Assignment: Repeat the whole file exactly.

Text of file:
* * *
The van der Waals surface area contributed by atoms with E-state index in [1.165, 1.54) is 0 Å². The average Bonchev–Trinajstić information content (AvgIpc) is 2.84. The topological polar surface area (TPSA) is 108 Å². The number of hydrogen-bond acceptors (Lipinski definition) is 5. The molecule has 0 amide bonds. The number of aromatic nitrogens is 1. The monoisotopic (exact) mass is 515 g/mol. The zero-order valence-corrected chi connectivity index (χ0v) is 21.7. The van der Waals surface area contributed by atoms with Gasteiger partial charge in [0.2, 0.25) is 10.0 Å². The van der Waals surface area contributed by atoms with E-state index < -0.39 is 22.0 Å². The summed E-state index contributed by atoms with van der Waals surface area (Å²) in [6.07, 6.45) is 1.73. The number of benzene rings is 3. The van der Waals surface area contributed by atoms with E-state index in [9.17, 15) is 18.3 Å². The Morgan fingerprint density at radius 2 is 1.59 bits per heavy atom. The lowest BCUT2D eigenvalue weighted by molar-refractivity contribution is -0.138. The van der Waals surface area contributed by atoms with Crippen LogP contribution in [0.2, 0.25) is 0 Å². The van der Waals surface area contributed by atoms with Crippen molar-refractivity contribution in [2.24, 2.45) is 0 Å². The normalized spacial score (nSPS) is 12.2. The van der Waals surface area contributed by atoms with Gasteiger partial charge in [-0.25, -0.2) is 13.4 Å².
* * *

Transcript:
The van der Waals surface area contributed by atoms with E-state index in [1.165, 1.54) is 0 Å². The average Bonchev–Trinajstić information content (AvgIpc) is 2.84. The topological polar surface area (TPSA) is 108 Å². The number of hydrogen-bond acceptors (Lipinski definition) is 5. The molecule has 0 amide bonds. The number of aromatic nitrogens is 1. The monoisotopic (exact) mass is 515 g/mol. The zero-order valence-corrected chi connectivity index (χ0v) is 21.7. The van der Waals surface area contributed by atoms with Gasteiger partial charge in [0.2, 0.25) is 10.0 Å². The van der Waals surface area contributed by atoms with E-state index < -0.39 is 22.0 Å². The summed E-state index contributed by atoms with van der Waals surface area (Å²) in [6.07, 6.45) is 1.73. The number of benzene rings is 3. The van der Waals surface area contributed by atoms with E-state index in [9.17, 15) is 18.3 Å². The Morgan fingerprint density at radius 2 is 1.59 bits per heavy atom. The lowest BCUT2D eigenvalue weighted by molar-refractivity contribution is -0.138. The van der Waals surface area contributed by atoms with Crippen LogP contribution in [0.2, 0.25) is 0 Å². The van der Waals surface area contributed by atoms with Crippen molar-refractivity contribution in [2.24, 2.45) is 0 Å². The normalized spacial score (nSPS) is 12.2. The van der Waals surface area contributed by atoms with Gasteiger partial charge in [-0.25, -0.2) is 13.4 Å².